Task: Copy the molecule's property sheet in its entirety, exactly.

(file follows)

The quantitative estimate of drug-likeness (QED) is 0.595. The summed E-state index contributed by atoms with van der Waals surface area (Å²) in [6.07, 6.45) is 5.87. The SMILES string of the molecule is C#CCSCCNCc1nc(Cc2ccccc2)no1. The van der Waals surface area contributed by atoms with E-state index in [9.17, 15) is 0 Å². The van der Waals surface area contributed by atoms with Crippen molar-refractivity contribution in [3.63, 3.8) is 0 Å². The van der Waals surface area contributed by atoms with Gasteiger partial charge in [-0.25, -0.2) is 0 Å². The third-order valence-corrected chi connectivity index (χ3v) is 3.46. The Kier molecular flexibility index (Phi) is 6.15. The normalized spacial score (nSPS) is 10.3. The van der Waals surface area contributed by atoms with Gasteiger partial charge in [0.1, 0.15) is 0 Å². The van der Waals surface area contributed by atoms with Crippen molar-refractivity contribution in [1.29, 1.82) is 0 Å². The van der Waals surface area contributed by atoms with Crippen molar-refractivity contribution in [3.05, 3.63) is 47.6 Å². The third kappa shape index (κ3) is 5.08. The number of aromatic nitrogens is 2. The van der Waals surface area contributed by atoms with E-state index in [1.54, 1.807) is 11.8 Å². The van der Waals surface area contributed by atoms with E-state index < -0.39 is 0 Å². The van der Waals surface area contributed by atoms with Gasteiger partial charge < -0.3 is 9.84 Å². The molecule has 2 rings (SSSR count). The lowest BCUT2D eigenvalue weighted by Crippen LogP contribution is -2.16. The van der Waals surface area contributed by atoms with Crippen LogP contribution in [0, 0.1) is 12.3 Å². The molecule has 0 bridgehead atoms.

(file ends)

The quantitative estimate of drug-likeness (QED) is 0.595. The summed E-state index contributed by atoms with van der Waals surface area (Å²) in [6.07, 6.45) is 5.87. The SMILES string of the molecule is C#CCSCCNCc1nc(Cc2ccccc2)no1. The van der Waals surface area contributed by atoms with E-state index in [9.17, 15) is 0 Å². The van der Waals surface area contributed by atoms with Crippen molar-refractivity contribution in [3.63, 3.8) is 0 Å². The van der Waals surface area contributed by atoms with Gasteiger partial charge in [-0.25, -0.2) is 0 Å². The third-order valence-corrected chi connectivity index (χ3v) is 3.46. The Kier molecular flexibility index (Phi) is 6.15. The normalized spacial score (nSPS) is 10.3. The van der Waals surface area contributed by atoms with Gasteiger partial charge in [0.1, 0.15) is 0 Å². The van der Waals surface area contributed by atoms with Crippen molar-refractivity contribution in [1.29, 1.82) is 0 Å². The van der Waals surface area contributed by atoms with Crippen molar-refractivity contribution in [3.05, 3.63) is 47.6 Å². The third kappa shape index (κ3) is 5.08. The number of aromatic nitrogens is 2. The van der Waals surface area contributed by atoms with E-state index in [1.54, 1.807) is 11.8 Å². The van der Waals surface area contributed by atoms with E-state index < -0.39 is 0 Å². The van der Waals surface area contributed by atoms with Gasteiger partial charge < -0.3 is 9.84 Å². The molecule has 2 rings (SSSR count). The lowest BCUT2D eigenvalue weighted by Crippen LogP contribution is -2.16. The van der Waals surface area contributed by atoms with Crippen LogP contribution in [0, 0.1) is 12.3 Å². The molecule has 0 bridgehead atoms.